Partnerships and Private Donations Bring New Public Lands Complex to Central Minnesota

Thanks to a unique partnership approach to permanent land protection in Minnesota, Pheasants Forever (PF) is proud to announce a stunning new piece of property nestled along the Sauk River Chain of Lakes. The Stearns County Parks Department is developing plans for a 249-acre parcel in Stearns County, just outside the city of Cold Spring, focusing on a multitude of recreational activities open to the community. 

Centered on wildlife habitat conservation with a vision for community infrastructure, the sprawling property will include an adjoining seven-acre plot slated for a possible boat landing, picnic shelter, bathrooms, a fishing pier and primitive camping. The park will be the first in Stearns County to allow small game and archery deer hunting for the public. Plans are currently underway for wetland and prairie restorations on the farmland portion of the property. The new park also contains wooded areas, a trout stream and a heron rookery. 

“Accessibility is a huge priority with this project. If you live in Cold Spring, you can enjoy a beautiful natural space almost within walking distance,” said Sabin Adams, PF’s Minnesota state coordinator. “The new park will balance the need for wildlife habitat with the opportunity for community residents to interact with wild places close to where they live.” 

The project was initially funded with donations from Stearns County Pheasants Forever and the Dakota Ringnecks chapters. Minnesota’s Outdoor Heritage Fund, administered by the Lessard-Sams Outdoor Heritage Council, was also a principal source of funding. The project has been developed in partnership with the Sauk River Watershed District. Additional support was provided by PF & QF chapters, donors, and members who contribute to the organization’s Build a Wildlife Area® program.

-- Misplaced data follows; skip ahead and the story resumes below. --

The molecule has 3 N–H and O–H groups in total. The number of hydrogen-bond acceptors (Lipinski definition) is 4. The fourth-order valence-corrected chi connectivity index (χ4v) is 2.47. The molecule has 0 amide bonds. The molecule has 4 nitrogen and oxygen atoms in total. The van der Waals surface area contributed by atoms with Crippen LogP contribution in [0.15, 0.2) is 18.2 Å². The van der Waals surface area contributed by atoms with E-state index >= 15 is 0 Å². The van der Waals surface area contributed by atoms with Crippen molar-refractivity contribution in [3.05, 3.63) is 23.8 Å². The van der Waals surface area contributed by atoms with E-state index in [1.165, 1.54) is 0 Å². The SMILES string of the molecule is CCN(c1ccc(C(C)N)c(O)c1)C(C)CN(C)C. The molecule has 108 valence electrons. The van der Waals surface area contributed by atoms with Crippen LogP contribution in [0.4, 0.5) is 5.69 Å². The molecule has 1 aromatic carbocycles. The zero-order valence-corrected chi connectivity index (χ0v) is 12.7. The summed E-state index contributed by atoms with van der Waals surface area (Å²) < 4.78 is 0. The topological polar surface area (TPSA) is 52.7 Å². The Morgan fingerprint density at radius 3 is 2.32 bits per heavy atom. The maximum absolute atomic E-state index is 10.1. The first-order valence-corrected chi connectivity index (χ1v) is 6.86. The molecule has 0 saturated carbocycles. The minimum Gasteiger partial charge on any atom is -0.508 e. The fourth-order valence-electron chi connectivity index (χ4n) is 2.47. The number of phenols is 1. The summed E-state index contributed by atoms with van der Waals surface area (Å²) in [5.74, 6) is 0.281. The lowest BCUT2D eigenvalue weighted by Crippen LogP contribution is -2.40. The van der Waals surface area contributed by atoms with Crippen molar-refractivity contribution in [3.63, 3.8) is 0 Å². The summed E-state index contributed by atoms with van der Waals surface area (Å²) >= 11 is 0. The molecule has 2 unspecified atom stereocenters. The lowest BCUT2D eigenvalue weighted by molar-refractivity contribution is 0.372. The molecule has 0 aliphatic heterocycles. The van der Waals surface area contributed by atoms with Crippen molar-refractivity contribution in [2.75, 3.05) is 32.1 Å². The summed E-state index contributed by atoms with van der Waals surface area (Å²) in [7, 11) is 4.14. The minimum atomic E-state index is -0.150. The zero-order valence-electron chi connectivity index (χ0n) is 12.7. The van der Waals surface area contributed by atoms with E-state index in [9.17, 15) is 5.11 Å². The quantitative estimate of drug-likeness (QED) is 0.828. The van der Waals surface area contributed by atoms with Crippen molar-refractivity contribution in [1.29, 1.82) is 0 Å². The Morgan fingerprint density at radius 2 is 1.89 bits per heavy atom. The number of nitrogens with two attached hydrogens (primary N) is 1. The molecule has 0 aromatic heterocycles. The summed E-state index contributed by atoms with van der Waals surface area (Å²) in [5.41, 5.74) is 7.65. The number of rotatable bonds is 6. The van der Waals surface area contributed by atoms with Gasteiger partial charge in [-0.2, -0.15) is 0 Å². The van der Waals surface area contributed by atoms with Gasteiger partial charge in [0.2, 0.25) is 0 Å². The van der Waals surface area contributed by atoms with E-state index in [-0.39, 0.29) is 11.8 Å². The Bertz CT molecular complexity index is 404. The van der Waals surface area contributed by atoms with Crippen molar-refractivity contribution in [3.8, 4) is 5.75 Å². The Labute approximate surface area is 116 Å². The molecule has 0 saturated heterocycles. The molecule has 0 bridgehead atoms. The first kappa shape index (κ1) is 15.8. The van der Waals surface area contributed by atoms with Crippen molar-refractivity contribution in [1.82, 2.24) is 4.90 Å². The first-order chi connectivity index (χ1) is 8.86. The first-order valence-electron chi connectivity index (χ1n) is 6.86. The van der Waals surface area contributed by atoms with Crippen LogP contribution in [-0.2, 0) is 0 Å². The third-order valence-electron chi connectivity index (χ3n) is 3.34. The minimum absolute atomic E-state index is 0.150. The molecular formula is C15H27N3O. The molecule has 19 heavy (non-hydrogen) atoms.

Stearns County used $333,450 from leftover CARES funding for the project. More than $200,000 was raised during two fundraising events from private sources and a $500,000 donation was received from an anonymous local donor.

“There’s no other public property like this on the Sauk River Chain of Lakes,” said Ben Anderson, the Stearns County Parks director. “It’s an amazing opportunity to provide access to the water while also preserving the scenery and wildlife habitat. A big group of people worked together to make this happen, and I think that shows what a special place it is.”

The county will seek public input over the summer and begin to develop a management and facilities plan for the park. If everything goes to plan, Anderson said the park could possibly be completed and ready to open in late summer or fall 2025.

By permanently protecting high-quality habitat, Pheasants Forever’s acquisition strategy provides solutions for the nation’s most complex sustainability issues including improved biodiversity, soil health, water stewardship, and rural economic development— while simultaneously prioritizing maximum impact for pheasants, quail, and associated wildlife.

For questions about public land access in Minnesota, contact Sabin Adams at

About Pheasants Forever 

Pheasants Forever and Quail Forever make up the nation's largest nonprofit organization dedicated to upland habitat conservation. This community of more than 420,000 members, supporters and partners is dedicated to the protection of our uplands through habitat improvement, public access, education, and advocacy. A network of 754 local chapters spread across North America determine how 100 percent of their locally raised funds are spent — the only national conservation organization that operates through this grassroots structure. Since its creation in 1982, the organization has dedicated more than $1 billion to 580,000 habitat projects benefiting 26.5 million acres.

Media Contact
Dave Schwarz

Photo captions: A portion of a new Stearns County Park on land conveyed by Pheasants Forever along the Sauk River Chain of Lakes is pictured in June, 2024.  (Photo by Dave Schwarz/Pheasants Forever)